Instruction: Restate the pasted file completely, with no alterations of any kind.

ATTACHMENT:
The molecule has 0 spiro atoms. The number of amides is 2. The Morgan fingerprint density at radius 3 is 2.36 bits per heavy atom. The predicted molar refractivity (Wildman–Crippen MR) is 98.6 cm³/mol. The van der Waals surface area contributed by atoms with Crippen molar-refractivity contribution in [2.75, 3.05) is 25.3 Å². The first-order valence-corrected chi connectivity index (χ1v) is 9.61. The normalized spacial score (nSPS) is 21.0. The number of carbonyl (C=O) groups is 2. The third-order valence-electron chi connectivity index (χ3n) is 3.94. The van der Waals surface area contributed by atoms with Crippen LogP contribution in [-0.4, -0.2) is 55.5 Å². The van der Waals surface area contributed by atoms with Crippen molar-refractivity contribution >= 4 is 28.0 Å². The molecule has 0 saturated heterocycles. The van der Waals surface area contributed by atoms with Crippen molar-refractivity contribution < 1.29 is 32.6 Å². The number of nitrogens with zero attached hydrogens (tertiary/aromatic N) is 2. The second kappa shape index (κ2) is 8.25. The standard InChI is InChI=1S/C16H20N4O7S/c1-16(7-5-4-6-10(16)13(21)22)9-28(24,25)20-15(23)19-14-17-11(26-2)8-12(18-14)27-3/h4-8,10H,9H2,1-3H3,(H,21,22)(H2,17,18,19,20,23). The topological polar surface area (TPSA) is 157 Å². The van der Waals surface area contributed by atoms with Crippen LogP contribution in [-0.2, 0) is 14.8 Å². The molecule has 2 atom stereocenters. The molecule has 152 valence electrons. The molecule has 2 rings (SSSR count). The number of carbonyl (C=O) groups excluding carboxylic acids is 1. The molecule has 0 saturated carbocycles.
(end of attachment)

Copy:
The molecule has 0 spiro atoms. The number of amides is 2. The Morgan fingerprint density at radius 3 is 2.36 bits per heavy atom. The predicted molar refractivity (Wildman–Crippen MR) is 98.6 cm³/mol. The van der Waals surface area contributed by atoms with Crippen molar-refractivity contribution in [2.75, 3.05) is 25.3 Å². The first-order valence-corrected chi connectivity index (χ1v) is 9.61. The normalized spacial score (nSPS) is 21.0. The number of carbonyl (C=O) groups is 2. The third-order valence-electron chi connectivity index (χ3n) is 3.94. The van der Waals surface area contributed by atoms with Crippen LogP contribution in [-0.4, -0.2) is 55.5 Å². The van der Waals surface area contributed by atoms with Crippen molar-refractivity contribution >= 4 is 28.0 Å². The molecule has 0 saturated heterocycles. The van der Waals surface area contributed by atoms with Crippen molar-refractivity contribution < 1.29 is 32.6 Å². The number of nitrogens with zero attached hydrogens (tertiary/aromatic N) is 2. The second kappa shape index (κ2) is 8.25. The standard InChI is InChI=1S/C16H20N4O7S/c1-16(7-5-4-6-10(16)13(21)22)9-28(24,25)20-15(23)19-14-17-11(26-2)8-12(18-14)27-3/h4-8,10H,9H2,1-3H3,(H,21,22)(H2,17,18,19,20,23). The topological polar surface area (TPSA) is 157 Å². The van der Waals surface area contributed by atoms with Crippen LogP contribution in [-0.2, 0) is 14.8 Å². The molecule has 2 atom stereocenters. The molecule has 152 valence electrons. The molecule has 2 rings (SSSR count). The number of carbonyl (C=O) groups excluding carboxylic acids is 1. The molecule has 0 saturated carbocycles.